The Head of the Network reiterated the benefits of clusters from a quick response to the situation to a long list of important new roles in the recovery period highlighted by all the speakers of the Forum. The creation of Digital Innovation Hubs (DIH) is a good illustrative example.
K. Šermukšnytė-Alešiūnienė was pleased with the smooth cooperation with the Lithuanian Government in 2020 -proposals for both: the DNA plan and the Next Generation EU initiative are accepted, the highlights of the new programming period are comprehended and the updated National Cluster Concept is successfully approved. The Concept reflects the topics of all relevant challenges: digitalization, green transformation, strategic EU value chains, short value chains, and the innovation ecosystem.
Do we want to go back
Grigory Chatzikostas, vice president of FoodScale Hub, one of the pioneers of agri-food digital innovation centers in Europe, called for a forward-looking approach to making the agri-food sector more sustainable and safer and developing food systems that are resilient to production, supply, or consumption.
He noted that sustainability covers three areas at the European level: the economy, the environment, and supply channels. Chatzikostas provoked the audience by asking if everyone wanted to get back to normal and reminded them of what food systems we had before the crisis. The food cost did not reflect on final prices, farmers did not farm sustainably, the systems could not provide safe food for everyone.
Mr. Chatzikostas emphasized the involvement of start-ups. They need a camel trait: to exploit when there is an opportunity but to be able to withstand a drought. Besides, the economy needs zebras – companies that benefit society and generate sustainable profits – of unicorns.
The expert reviewed how the problems of the sector have changed since the beginning of the crisis. Local solutions simply no longer work in the current situation. In his opinion, the only way to overcome the challenges of the agri-food sector is international cooperation. Ensuring smooth operation in value chain clusters become irreplaceable.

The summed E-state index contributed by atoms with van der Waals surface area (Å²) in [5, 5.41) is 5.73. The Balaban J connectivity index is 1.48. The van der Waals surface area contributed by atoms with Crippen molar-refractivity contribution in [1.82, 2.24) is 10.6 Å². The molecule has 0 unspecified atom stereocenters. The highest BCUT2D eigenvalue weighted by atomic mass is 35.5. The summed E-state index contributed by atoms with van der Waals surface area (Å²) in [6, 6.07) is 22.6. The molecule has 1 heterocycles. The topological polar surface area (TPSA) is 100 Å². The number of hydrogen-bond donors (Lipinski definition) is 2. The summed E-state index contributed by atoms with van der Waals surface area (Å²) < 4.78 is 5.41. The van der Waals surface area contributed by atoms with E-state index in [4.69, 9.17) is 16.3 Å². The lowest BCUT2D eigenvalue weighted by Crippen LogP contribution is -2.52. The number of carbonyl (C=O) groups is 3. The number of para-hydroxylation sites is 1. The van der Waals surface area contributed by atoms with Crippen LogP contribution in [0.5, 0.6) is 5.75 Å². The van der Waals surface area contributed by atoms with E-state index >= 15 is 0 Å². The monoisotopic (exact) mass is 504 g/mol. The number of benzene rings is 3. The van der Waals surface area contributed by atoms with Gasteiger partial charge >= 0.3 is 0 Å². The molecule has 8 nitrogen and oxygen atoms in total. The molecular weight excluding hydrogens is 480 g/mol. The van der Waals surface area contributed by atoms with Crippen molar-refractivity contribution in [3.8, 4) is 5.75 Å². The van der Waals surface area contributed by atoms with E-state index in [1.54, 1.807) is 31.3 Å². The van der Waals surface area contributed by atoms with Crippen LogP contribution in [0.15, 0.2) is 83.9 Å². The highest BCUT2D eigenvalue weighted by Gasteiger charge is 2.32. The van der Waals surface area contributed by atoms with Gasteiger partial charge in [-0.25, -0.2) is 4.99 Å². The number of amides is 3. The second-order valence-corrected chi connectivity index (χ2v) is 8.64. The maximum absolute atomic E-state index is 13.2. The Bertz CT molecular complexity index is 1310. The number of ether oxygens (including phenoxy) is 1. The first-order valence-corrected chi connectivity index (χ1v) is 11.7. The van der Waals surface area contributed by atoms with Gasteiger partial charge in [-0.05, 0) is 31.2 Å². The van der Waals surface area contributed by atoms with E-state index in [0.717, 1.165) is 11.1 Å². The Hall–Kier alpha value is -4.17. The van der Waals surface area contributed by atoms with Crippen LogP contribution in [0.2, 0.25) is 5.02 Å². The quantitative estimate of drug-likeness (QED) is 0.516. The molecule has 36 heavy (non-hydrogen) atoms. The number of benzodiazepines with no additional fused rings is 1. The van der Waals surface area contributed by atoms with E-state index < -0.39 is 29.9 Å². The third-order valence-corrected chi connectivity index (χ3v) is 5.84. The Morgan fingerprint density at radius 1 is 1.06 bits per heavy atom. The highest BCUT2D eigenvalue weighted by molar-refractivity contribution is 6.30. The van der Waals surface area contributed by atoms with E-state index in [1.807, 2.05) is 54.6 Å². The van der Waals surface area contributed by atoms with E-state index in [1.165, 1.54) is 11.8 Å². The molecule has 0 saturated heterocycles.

Achievements due to a circular economy
Circular Economy and Sustainability Lead Maite Ardèvol presented the Catalan Government’s renewed commitment to the implement the circular economy, best practices from Catalonia, and the assistance provided to the business by Accio, the Business Competitiveness Agency of Catalonia.
According to the Startup Heatmap Europe report 2018, Barcelona ranks 3rd among the most attractive cities for starting a business in Europe. 1,300 participants are interacting in the Catalonian start-up ecosystem. Moreover, it isone of the regions that invest in research and development most throughout continental Europe.
According to Ms. Ardèvol, the achievements of the circular economy were made because of several initiatives and organizations. It is promoted not only by public authorities but by universities, technology centers, and other stakeholders implementing projects and initiatives as well. Interestingly, the food sector shifted to the circular economy the most notably.
Her colleague, Emma Vendrell, Head of International Projects at the Cluster Unit, introduced to the Catalan cluster ecosystem with a diverse range of sectors, its potential in the face of green and digital transformation, and local cluster policy strategy. Interesting fact: there are only 29 clusters with 90 members on average. Meanwhile, according to a survey conducted in summer 2020 by the project “Inolink” (MITA) and Lithuanian Cluster Network, there are 57 clusters with 15 members on average in Lithuania.
Efficiency must be a priority
Laima Kaušpadienė, the manager of the Cleantec Cluster Lithuania, spoke about the (r) evolution of business through green technologies. According to her, today’s carbon footprint in the atmosphere is most dependent on global business – only 100 companies are responsible for more than 70% of all emissions. On the other hand, particularly business has the greatest potential to solve this problem.